Architecture adapting to the brand ecosystemBrand Architecture 06 Apr 2017
Architecture was once taught as being the mother of all art. This might have been true back in the Roman Period. As an architect myself, it might surprise you that I disagree. Architects undoubtedly impacts our lives; they build the world we live in. However, putting this profession on a pedestal is an outdated way of thinking.
Architecture accepting change
Our world has become increasingly complex and interwoven, just like an ecosystem. Architecture used to set the tone for civilizations, but with time a new element has emerged that impacts our society and the physical world we live in, including public spaces, work environments, and even our homes. This element, that should take architecture’s place at the center of the universe, is the brand.
Before getting outraged about this statement and defensive about architecture, it is important to realize that a brand can be anything from a commercial organization, to a city, an NGO, a municipality, person or even a country. Viewing the brand as a first stepping stone affects the design process, education, and even the legal domain.
It is important to realize that a brand can be anything.
Ruud Boer created a model that shows what a brand ecosystem looks like, with three circles that build up from the center. The core of a brand encompasses things like its values, mission, and personality. This center is the brand’s mentality, which can be seen as the soul of the brand. It includes the brand’s vision, mission, values and personality. This is all build around the reason why the brand exists in the first place. ‘Why’ is a core concept developed by Simon Sinek, also called the golden circle. Sinek points out that why a brand does something influences how things are done, and what is done. Why is the distinguishing factor and has the power to inspire and persuade others because it showcases raw intrinsic motivation.
From this soul of the brand, a second circle emerges. This next circle includes elements that determine the visual identity, tone of voice and what all senses experience. Lastly, the third circle gives way to four quadrants, the brand design carriers. These carriers consist of products and services, both internal and external communication, and the organization itself. Personally, I believe another element should be added to those of Boer: the element of association. Our brand associations exist on a deeper subconscious level. The first things that come to mind when thinking of a brand are impulsive associations that determine the mental address of the brand, revealing how we truly feel about it. Boer’s model is a holistic approach, completed with a surrounding aura: behavior. Even if all circles have been completed, without behavior that matches these inner circles everything becomes worthless. Actions speak louder than words, and without coherence and consistency a brand loses its authenticity.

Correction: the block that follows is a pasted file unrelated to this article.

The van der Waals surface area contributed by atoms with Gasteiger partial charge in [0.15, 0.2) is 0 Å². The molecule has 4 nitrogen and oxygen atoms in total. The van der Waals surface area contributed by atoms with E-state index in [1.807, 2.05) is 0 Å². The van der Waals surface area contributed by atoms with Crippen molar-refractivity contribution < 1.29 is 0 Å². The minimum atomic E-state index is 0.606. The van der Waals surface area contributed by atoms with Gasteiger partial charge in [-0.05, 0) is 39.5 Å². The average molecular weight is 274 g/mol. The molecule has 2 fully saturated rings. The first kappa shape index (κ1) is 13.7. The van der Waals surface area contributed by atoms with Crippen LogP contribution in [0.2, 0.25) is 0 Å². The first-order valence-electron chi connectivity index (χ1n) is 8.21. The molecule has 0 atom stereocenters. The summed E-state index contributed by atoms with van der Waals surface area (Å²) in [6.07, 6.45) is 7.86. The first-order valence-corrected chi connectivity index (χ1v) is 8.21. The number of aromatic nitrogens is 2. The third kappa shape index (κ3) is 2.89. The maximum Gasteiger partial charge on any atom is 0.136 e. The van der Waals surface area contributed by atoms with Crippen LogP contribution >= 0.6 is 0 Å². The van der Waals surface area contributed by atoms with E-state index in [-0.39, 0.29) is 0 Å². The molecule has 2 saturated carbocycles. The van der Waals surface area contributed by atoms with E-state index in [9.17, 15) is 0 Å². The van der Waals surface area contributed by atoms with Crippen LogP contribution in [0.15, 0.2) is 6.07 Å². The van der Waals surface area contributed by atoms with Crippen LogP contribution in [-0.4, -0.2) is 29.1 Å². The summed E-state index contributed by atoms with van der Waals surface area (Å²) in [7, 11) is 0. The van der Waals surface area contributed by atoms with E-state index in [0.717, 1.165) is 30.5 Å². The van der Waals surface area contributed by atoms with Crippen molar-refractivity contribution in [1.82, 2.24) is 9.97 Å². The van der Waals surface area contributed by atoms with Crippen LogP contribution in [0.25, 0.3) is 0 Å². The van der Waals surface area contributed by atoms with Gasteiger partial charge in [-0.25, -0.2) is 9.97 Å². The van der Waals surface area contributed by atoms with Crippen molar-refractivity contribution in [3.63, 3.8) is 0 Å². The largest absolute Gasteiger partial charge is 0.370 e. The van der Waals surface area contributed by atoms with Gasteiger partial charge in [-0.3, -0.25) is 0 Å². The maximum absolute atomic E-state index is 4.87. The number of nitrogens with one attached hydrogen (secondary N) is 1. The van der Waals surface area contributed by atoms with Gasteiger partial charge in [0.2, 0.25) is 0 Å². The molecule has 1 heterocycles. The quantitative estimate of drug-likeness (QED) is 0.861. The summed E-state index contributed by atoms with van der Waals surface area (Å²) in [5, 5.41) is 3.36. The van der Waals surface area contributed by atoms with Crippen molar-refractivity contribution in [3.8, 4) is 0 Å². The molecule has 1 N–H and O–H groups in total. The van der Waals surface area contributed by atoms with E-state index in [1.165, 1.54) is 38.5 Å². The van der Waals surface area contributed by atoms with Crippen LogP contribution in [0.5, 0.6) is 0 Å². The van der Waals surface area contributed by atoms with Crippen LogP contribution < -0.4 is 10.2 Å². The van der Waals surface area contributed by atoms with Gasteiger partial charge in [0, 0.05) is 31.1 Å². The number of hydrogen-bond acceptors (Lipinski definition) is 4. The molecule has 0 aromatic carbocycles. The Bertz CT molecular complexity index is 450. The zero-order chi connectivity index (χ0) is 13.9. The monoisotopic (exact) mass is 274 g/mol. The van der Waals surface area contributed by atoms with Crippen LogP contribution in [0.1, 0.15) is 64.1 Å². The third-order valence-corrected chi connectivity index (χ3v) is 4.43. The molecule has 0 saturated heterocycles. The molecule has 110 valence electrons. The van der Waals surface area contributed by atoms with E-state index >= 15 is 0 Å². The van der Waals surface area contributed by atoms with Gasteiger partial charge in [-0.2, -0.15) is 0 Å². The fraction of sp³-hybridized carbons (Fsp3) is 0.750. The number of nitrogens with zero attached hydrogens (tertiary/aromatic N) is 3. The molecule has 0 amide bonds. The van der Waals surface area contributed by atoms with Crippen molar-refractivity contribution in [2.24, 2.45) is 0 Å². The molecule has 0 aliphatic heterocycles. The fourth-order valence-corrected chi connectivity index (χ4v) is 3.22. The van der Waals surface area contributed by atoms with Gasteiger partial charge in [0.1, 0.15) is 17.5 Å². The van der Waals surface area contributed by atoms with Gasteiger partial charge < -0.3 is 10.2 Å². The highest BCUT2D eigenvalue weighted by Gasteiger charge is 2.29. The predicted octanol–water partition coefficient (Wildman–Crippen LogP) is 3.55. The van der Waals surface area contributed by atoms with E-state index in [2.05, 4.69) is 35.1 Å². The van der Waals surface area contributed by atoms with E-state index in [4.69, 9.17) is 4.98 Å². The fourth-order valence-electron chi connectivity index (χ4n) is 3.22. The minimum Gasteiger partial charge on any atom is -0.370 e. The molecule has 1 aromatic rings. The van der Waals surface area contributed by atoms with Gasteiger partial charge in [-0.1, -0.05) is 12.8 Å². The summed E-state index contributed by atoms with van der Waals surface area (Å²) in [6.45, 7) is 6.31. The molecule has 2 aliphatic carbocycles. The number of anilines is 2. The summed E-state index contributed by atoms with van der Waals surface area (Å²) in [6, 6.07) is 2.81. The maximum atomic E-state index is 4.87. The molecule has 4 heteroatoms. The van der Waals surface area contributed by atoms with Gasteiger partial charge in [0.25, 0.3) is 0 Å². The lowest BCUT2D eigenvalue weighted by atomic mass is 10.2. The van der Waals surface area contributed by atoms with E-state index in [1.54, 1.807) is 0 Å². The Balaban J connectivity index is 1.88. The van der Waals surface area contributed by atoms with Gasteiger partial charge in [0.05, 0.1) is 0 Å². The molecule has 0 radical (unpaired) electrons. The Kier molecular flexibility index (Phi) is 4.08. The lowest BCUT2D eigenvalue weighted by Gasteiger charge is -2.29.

Consistency = Efficiency
Architecture used to feel at home at the center of the universe, but now has to find its place in the brand ecosystem. Rather than starting off on their own, architects have a newfound responsibility towards brands. Brand behavior revolves around the organization, including things such as dress code, interior design, and its headquarters. Recognizing that the organization itself is also part of the brand, architects have the complicated task of translating how an organization works into physical means. A brand has the power to nudge architects in a certain direction, if they are willing to listen. Architecture and interior design that respect and reflect the innermost circle of a brand will add two extremely valuable aspect to a brand: coherence and consistency.
Brand success based on consistency leads to efficiency. Knowing your origin helps you navigate the creative process, such as by designing headquarters that reflect your brand’s mentality. Furthermore, accepting brands as the starting point also calls for a shift in education. Art schools would be able to unify all professions by centering them around a brand, from graphic design to architecture. Multidisciplinary approaches are in demand as these help a brand stand the test of time. Finally, nothing is more frustrating than seeing somebody else take your very own ideas. Protecting shapes and designs is exceptionally difficult. Legally protecting a brand is not.
Architects should accept this shift in thinking, and not just design and build for the sake of doing so, but listen to their context responsibly. It is time we adapt to our (brand) ecosystem.